Georgia Lays Out Expectations For NATO Summit
The Georgian government had laid out its expectations for the upcoming NATO summit, that it would receive "visible signs" of support from the alliance. The country's deputy secretary of the National Security Council, Batu Kutelia also said that Georgia should "be registered as part of the structure" of NATO, reports Georgian newspaper Rezonansi (via BBC Monitoring):
In his words, "the Chicago forum will not be an expansion summit but Georgia should 'be registered as part of the structure' as an aspirant country, which would confirm that Russia, a country that is not a member of the alliance, cannot veto NATO's decision to expand."
Batu Kutelia: "Aside from specific results, our main goal is to ensure that there are strong visible signs too. By 'visible signs' I mean the things that even someone without a deep knowledge of the question would understand from a distance.
"This is important for our people, the international community, the NATO member-states, and Russia which should see that the process of Georgia's accession to NATO has not slowed down.
"The most important thing that we expect from the NATO summit is that the group of aspirant countries, which includes Georgia along with three other countries, will be registered as a certain separate structure. This would be the kind of visible signal that the whole world, including the Russian Federation, would be able to see."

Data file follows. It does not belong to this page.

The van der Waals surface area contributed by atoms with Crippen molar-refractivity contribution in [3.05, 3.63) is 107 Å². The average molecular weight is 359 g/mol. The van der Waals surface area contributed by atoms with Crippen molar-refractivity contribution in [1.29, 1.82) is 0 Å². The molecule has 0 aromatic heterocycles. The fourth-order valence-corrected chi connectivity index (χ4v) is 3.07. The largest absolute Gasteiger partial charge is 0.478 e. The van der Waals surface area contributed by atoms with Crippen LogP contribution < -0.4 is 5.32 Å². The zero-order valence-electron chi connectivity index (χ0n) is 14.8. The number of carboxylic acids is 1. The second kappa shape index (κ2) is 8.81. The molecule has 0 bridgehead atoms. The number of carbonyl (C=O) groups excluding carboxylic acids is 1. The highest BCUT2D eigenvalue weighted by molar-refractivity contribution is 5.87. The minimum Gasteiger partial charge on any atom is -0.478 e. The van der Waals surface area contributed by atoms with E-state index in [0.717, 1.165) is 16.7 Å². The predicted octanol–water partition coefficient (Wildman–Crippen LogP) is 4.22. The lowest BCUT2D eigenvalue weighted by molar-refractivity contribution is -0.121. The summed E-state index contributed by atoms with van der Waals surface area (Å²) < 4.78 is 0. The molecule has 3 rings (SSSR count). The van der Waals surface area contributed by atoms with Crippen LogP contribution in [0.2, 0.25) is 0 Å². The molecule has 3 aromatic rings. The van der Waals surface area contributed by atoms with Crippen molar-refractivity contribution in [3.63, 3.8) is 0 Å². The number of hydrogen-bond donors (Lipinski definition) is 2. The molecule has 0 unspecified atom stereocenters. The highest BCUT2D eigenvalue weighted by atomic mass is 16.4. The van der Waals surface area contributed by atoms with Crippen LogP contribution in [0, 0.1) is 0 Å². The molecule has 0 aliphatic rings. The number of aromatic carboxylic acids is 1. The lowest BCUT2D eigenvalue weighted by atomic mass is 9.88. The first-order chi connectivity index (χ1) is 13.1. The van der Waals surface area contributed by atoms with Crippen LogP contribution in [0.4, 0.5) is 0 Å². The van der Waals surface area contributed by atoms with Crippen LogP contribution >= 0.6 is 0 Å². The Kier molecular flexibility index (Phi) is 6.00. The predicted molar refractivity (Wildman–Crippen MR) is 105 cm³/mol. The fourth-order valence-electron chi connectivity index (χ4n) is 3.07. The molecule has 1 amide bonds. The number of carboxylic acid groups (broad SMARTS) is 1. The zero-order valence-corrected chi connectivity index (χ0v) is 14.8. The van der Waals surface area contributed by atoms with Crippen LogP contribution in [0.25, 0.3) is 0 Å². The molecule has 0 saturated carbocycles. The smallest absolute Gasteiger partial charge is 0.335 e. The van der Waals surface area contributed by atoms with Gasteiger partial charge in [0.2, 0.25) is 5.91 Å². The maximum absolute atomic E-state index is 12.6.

Although BBC Monitoring just carried the report, Kutelia was speaking April 18, i.e. before a State Department official testified before Congress about the summit and gave no indication that there would be any sort of separate structure for the aspirant countries, including Georgia. Of course that doesn't mean there won't be any such structure, and Kutelia presumably wouldn't broadcast that expectation if there was a chance it wouldn't be met. But now there is at least a relatively concrete standard by which to judge Georgia's reward, whatever it will be, at the summit.
Joshua Kucera, a senior correspondent, is Eurasianet's former Turkey/Caucasus editor and has written for the site since 2007.